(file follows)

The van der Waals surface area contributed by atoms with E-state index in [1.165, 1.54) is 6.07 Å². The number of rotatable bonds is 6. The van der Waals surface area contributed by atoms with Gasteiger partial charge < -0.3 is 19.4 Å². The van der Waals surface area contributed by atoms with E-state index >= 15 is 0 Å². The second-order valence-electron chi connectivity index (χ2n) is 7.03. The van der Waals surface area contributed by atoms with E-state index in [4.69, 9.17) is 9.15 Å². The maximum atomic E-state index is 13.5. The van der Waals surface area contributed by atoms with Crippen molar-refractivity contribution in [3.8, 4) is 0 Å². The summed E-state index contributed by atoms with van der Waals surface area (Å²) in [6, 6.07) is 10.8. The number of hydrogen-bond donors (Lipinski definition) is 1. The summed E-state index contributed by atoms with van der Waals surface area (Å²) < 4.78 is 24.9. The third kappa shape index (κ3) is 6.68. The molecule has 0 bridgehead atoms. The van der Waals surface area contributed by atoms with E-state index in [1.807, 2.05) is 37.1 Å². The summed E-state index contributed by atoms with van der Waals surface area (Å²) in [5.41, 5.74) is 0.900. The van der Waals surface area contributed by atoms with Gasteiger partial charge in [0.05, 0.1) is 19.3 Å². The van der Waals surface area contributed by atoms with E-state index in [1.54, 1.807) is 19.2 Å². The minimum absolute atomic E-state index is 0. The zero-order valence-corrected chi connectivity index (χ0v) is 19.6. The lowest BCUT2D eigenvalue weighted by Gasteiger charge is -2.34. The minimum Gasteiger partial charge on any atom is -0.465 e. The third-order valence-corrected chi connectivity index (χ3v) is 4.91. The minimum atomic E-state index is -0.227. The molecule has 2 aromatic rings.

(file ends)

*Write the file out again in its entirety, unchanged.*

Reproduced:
The van der Waals surface area contributed by atoms with E-state index in [1.165, 1.54) is 6.07 Å². The number of rotatable bonds is 6. The van der Waals surface area contributed by atoms with Gasteiger partial charge < -0.3 is 19.4 Å². The van der Waals surface area contributed by atoms with E-state index >= 15 is 0 Å². The second-order valence-electron chi connectivity index (χ2n) is 7.03. The van der Waals surface area contributed by atoms with E-state index in [4.69, 9.17) is 9.15 Å². The maximum atomic E-state index is 13.5. The van der Waals surface area contributed by atoms with Crippen molar-refractivity contribution in [3.8, 4) is 0 Å². The summed E-state index contributed by atoms with van der Waals surface area (Å²) in [6, 6.07) is 10.8. The number of hydrogen-bond donors (Lipinski definition) is 1. The summed E-state index contributed by atoms with van der Waals surface area (Å²) < 4.78 is 24.9. The third kappa shape index (κ3) is 6.68. The molecule has 0 bridgehead atoms. The van der Waals surface area contributed by atoms with E-state index in [1.807, 2.05) is 37.1 Å². The summed E-state index contributed by atoms with van der Waals surface area (Å²) in [5.41, 5.74) is 0.900. The van der Waals surface area contributed by atoms with Gasteiger partial charge in [0.05, 0.1) is 19.3 Å². The van der Waals surface area contributed by atoms with E-state index in [1.54, 1.807) is 19.2 Å². The minimum absolute atomic E-state index is 0. The zero-order valence-corrected chi connectivity index (χ0v) is 19.6. The lowest BCUT2D eigenvalue weighted by Gasteiger charge is -2.34. The minimum Gasteiger partial charge on any atom is -0.465 e. The third-order valence-corrected chi connectivity index (χ3v) is 4.91. The minimum atomic E-state index is -0.227. The molecule has 2 aromatic rings.